Apple growers think the new FDA rules on fruits are nuts

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Blueberries and bananas are in, but black-eyed peas are out. Papaya is in, but plantains and pumpkins are out. Spinach and summer squash, in. Sweet potatoes and winter squash, out. Artichokes? Out. Apples? In.

And many apple farmers aren’t too thrilled about that.

The Food and Drug Administration, wrestling to put in place a massive overhaul of the nation’s food safety system, drew a line this year when proposing which fruits and vegetables would be subject to strict new standards: Those usually consumed raw would be included; those usually cooked or processed would be exempt.

Since then, few groups have expressed more frustration than tree fruit farmers, who grow apples, pears and other produce. They complain that the FDA’s approach, in some ways, defies common sense.

Those gripes offer a case study in the challenges of implementing the landmark 2010 Food Safety Modernization Act, which directed the FDA to prevent food-borne illnesses rather than simply react to outbreaks. It’s an easy idea to embrace. But when it gets down to apples and oranges, it is anything but simple.

Growers subject to the new produce rules could face a variety of new responsibilities, including regular testing of irrigation water, sanitizing canvas fruit-picking bags and keeping animals away from crops. Many tree fruit farmers worry about the cost of such measures and say they would offer few safety benefits.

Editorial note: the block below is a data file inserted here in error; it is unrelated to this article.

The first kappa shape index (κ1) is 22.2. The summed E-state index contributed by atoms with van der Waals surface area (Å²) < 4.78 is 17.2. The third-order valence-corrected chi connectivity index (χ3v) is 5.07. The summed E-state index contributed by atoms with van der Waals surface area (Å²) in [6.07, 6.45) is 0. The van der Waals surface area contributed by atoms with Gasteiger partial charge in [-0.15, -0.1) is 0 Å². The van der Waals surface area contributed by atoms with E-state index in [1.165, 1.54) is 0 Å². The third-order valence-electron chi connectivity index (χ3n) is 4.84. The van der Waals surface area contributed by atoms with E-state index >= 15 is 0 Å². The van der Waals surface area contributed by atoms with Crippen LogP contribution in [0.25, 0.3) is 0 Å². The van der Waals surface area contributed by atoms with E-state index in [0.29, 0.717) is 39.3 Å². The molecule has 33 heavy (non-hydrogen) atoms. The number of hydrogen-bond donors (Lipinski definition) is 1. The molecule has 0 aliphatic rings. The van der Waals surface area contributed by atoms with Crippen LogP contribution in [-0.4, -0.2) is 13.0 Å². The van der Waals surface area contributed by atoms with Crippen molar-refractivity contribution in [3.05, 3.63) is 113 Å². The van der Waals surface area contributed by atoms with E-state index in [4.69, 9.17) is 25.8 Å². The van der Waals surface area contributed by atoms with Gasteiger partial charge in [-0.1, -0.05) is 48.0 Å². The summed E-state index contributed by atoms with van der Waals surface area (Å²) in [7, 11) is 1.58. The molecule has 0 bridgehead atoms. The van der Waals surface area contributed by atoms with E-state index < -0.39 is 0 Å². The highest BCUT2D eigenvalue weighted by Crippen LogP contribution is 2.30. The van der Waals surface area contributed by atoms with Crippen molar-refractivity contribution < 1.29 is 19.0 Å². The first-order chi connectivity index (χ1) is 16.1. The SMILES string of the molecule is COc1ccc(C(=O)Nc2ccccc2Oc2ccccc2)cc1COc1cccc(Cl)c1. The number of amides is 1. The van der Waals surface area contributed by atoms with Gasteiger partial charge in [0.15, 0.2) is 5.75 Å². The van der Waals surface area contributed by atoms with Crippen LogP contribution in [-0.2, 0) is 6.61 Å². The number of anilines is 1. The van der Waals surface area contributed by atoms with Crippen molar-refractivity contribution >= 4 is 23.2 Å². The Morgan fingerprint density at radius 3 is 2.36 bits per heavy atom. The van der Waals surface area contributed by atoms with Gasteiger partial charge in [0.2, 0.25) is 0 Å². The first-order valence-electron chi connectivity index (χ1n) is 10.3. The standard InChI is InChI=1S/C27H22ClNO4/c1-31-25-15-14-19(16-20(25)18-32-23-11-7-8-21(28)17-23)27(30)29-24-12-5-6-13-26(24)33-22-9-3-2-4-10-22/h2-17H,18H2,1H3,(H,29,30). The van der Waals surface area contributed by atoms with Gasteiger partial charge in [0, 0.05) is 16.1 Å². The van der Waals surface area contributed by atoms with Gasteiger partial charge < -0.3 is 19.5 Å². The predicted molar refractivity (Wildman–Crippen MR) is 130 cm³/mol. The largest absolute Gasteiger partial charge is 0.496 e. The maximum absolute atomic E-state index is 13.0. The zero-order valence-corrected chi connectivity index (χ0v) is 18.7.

They argue that the FDA should focus more on foods that have caused deadly outbreaks, such as spinach and cantaloupes, and less on fruits that have a virtually flawless safety record, grow above the ground and, in some cases, have protective skins or rinds.

“Our product is quite safe,” said Phil Glaize, owner of Glaize Apples in Winchester, Va. “We’re perfectly willing to look at ways to make it safer. However, what’s being proposed is very onerous and expensive.”

FDA officials say they are open to making changes to create a science-based system adaptable to different regions and different crops.

“It’s complicated. It’s a big, transformational thing that we’re doing. ... We’re creating a whole new food-safety system here, so we accept that it will take some time to get the rules right,” Michael Taylor, the FDA’s top food-safety official, said.

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